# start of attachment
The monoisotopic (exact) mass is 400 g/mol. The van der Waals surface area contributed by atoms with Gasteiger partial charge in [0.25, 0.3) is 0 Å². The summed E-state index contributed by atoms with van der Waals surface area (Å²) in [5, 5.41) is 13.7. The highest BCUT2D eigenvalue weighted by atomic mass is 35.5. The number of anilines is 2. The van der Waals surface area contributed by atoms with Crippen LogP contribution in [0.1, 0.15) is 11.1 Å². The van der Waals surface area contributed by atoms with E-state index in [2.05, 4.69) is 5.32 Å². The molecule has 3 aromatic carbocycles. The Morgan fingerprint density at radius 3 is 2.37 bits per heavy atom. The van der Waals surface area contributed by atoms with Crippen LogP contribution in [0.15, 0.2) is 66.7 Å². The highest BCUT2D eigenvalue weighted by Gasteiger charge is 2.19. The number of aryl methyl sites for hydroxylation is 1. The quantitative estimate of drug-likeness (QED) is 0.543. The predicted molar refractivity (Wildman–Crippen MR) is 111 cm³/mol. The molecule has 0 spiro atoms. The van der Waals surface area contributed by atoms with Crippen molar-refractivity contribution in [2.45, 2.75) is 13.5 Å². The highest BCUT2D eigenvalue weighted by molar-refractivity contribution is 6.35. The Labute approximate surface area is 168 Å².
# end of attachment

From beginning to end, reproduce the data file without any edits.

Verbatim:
The monoisotopic (exact) mass is 400 g/mol. The van der Waals surface area contributed by atoms with Gasteiger partial charge in [0.25, 0.3) is 0 Å². The summed E-state index contributed by atoms with van der Waals surface area (Å²) in [5, 5.41) is 13.7. The highest BCUT2D eigenvalue weighted by atomic mass is 35.5. The number of anilines is 2. The van der Waals surface area contributed by atoms with Crippen LogP contribution in [0.1, 0.15) is 11.1 Å². The van der Waals surface area contributed by atoms with E-state index in [2.05, 4.69) is 5.32 Å². The molecule has 3 aromatic carbocycles. The Morgan fingerprint density at radius 3 is 2.37 bits per heavy atom. The van der Waals surface area contributed by atoms with Crippen LogP contribution in [0.15, 0.2) is 66.7 Å². The highest BCUT2D eigenvalue weighted by Gasteiger charge is 2.19. The number of aryl methyl sites for hydroxylation is 1. The quantitative estimate of drug-likeness (QED) is 0.543. The predicted molar refractivity (Wildman–Crippen MR) is 111 cm³/mol. The molecule has 0 spiro atoms. The van der Waals surface area contributed by atoms with Crippen molar-refractivity contribution in [2.45, 2.75) is 13.5 Å². The highest BCUT2D eigenvalue weighted by molar-refractivity contribution is 6.35. The Labute approximate surface area is 168 Å².